The Koren Helmet, more popularly known as the God Helmet, is an apparatus that is worn on the head and which uses magnetic fields to stimulate the temporal lobes of the brain. It was built by Stanley Koren under the direction of Dr. Michael Persinger of Laurentian University in Ontario, Canada. People wearing the God Helmet during experiments often report sensing a vague presence in the room, and some report more vivid and profound sensations and visions. The device has raised some interesting questions relating to the nature of religious and mystic experiences.
A series of four coils are mounted on each side of the God Helmet, which originally was built into a snowmobile helmet but later became a device that could be strapped to the head without an actual helmet. Signals fed from a computer through a digital-to-analog converter (DAC), commonly referred to as a black box, activate these coils in succession, creating complex magnetic signals to stimulate the brain’s temporal lobes. An additional set of coils originally were mounted on the top of the helmet but have not been used in later versions. Complex magnetic signals have an irregular shape, and a computer is used to regulate this shape. The computer software for the God Helmet was created by Koren.
Experiments using the God Helmet are conducted in a soundproof acoustic chamber. The temporal lobes, which are active during religious or mystic experiences, also are responsible for monitoring ambient sound. Results using the God Helmet improve dramatically in a silent environment.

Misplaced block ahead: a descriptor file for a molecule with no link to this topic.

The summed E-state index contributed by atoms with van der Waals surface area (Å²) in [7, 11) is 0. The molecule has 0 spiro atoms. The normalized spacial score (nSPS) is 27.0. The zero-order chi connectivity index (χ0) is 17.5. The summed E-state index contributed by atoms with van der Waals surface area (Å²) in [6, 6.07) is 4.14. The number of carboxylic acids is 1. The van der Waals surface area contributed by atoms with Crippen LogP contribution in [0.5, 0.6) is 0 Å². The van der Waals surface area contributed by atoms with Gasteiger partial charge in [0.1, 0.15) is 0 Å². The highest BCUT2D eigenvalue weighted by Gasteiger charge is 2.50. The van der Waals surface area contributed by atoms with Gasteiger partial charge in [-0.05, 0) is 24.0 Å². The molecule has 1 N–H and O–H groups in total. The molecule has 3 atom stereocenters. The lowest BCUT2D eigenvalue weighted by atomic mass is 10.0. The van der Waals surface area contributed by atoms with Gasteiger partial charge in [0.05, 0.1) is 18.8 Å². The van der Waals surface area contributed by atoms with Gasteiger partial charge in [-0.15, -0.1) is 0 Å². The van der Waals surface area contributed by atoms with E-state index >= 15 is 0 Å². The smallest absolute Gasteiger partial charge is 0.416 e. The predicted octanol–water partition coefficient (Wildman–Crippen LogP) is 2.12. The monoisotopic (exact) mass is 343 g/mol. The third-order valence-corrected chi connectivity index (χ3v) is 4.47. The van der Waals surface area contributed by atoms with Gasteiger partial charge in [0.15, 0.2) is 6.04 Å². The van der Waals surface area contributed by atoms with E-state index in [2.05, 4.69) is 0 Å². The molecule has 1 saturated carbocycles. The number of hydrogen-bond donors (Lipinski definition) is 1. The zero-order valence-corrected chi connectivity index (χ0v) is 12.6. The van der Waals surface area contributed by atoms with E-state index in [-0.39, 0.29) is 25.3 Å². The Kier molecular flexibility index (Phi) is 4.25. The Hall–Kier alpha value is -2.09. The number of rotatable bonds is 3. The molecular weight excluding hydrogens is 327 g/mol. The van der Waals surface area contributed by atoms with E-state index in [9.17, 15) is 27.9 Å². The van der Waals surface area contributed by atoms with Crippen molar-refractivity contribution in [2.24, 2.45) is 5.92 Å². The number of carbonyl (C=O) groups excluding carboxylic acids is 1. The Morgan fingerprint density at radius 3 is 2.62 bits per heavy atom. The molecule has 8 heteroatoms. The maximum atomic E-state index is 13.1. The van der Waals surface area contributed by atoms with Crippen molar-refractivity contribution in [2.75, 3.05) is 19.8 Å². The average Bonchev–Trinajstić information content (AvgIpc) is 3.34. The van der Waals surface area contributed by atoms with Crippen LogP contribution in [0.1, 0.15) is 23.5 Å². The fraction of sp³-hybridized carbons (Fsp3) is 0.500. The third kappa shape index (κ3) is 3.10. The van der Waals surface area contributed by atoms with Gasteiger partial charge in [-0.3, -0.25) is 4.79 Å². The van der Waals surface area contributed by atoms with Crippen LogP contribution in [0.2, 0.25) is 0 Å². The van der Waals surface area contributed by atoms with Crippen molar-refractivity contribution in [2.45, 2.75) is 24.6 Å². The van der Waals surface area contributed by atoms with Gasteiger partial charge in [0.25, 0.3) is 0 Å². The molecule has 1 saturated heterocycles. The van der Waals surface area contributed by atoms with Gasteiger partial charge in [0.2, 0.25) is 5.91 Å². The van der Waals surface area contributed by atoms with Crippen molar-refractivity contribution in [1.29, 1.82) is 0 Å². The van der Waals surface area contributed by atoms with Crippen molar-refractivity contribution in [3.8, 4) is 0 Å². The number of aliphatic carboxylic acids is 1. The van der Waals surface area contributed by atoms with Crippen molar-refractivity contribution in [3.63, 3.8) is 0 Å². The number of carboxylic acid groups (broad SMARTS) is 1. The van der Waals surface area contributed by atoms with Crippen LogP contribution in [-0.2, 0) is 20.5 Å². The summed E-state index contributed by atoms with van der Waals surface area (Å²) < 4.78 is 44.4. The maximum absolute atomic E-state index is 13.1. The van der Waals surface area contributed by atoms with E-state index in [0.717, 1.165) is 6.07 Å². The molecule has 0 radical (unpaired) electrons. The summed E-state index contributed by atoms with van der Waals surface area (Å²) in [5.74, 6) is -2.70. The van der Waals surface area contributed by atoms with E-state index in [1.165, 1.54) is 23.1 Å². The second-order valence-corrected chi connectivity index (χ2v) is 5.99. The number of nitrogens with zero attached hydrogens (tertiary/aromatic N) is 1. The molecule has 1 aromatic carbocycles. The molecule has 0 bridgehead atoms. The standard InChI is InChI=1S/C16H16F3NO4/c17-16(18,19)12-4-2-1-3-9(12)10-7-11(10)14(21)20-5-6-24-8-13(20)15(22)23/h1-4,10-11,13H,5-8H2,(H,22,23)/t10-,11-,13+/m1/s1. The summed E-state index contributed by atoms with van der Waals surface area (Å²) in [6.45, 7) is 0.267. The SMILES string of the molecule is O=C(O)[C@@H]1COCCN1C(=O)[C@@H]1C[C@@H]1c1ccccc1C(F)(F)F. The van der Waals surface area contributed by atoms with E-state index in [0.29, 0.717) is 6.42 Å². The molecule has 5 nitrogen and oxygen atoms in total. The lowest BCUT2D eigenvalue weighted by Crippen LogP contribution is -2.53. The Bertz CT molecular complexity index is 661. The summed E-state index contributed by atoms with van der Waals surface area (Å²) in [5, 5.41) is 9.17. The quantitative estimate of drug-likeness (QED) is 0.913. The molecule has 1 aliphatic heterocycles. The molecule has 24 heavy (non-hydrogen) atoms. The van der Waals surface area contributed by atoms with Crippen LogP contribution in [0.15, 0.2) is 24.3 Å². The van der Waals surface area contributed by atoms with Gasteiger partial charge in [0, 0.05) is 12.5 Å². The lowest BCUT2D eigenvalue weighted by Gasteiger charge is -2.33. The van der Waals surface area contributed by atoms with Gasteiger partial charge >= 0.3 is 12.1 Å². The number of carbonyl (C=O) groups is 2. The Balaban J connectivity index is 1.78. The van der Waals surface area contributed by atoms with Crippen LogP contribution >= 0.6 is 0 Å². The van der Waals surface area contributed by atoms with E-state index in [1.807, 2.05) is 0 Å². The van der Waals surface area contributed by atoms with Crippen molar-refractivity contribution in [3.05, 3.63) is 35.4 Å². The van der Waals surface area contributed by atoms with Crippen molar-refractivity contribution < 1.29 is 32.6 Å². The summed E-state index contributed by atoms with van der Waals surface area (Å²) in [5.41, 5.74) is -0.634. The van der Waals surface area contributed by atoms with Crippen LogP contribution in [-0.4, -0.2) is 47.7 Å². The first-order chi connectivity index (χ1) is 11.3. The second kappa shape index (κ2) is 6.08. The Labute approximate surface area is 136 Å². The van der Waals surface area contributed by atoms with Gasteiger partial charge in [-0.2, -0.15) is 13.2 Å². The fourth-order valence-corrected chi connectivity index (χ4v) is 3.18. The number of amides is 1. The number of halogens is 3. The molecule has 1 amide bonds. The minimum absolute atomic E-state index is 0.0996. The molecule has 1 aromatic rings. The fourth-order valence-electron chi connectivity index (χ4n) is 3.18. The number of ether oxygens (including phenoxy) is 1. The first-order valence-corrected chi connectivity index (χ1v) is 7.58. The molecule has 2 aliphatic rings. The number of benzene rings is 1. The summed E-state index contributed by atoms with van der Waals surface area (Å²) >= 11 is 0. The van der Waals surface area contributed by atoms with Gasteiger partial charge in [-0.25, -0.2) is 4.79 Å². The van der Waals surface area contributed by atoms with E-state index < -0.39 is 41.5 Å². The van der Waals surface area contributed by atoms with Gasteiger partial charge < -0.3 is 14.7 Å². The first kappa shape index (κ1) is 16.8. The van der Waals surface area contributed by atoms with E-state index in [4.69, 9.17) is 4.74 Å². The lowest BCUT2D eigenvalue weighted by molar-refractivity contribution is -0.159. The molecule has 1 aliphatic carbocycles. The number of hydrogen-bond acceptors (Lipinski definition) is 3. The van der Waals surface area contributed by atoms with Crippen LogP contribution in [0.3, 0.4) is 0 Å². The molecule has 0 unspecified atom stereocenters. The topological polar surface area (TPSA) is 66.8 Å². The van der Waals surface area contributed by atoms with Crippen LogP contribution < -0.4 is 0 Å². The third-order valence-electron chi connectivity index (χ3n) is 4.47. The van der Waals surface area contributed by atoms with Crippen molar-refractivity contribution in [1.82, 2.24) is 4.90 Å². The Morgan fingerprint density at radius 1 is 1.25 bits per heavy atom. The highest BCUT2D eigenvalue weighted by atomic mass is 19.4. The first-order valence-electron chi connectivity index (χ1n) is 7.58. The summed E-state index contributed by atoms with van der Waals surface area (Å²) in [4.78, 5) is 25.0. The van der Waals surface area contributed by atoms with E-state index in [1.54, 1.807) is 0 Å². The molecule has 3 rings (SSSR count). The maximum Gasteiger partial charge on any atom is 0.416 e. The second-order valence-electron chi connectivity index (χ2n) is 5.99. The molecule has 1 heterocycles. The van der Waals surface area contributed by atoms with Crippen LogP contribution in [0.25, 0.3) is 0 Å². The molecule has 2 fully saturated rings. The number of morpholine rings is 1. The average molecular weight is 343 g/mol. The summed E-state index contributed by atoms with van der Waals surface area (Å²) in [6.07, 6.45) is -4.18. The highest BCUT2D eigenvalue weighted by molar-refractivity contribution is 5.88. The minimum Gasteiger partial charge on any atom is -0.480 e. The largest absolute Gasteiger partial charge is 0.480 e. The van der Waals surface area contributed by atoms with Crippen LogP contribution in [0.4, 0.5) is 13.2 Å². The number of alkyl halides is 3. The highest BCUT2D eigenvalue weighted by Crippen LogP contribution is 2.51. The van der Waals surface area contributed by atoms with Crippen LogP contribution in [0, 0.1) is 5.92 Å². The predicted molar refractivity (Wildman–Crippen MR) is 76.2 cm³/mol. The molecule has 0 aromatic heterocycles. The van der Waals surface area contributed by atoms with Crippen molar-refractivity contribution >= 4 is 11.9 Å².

Test subjects often are moved by the experience of wearing the helmet. Eighty percent of participants reported sensing a vague presence, and 1 percent reported sensing God. There is some question about whether participants would freely admit to sensing God in a laboratory setting. Other mystic or religious experiences that have been reported include sensing or seeing spirits, angels, demons, dead relatives and other mystic visions, including out-of-body experiences.
Some test subjects have not experienced any presence. Richard Dawkins, an author and outspoken critic of religion, felt nothing more than dizziness and some twitching in his legs when he wore the God Helmet. Dr. Persinger said he believed that some people are genetically predisposed to experiencing these sensations.
Epilepsy affecting the temporal lobes is known to trigger hallucinations with mystical or supernatural elements, a phenomenon that influenced Dr. Persinger’s research. Religious background also seems to have an impact on any sensations, because the majority of those who reported sensing God were Roman Catholic. These tests raise a number of questions regarding religion, religious experiences and the people who have these visions.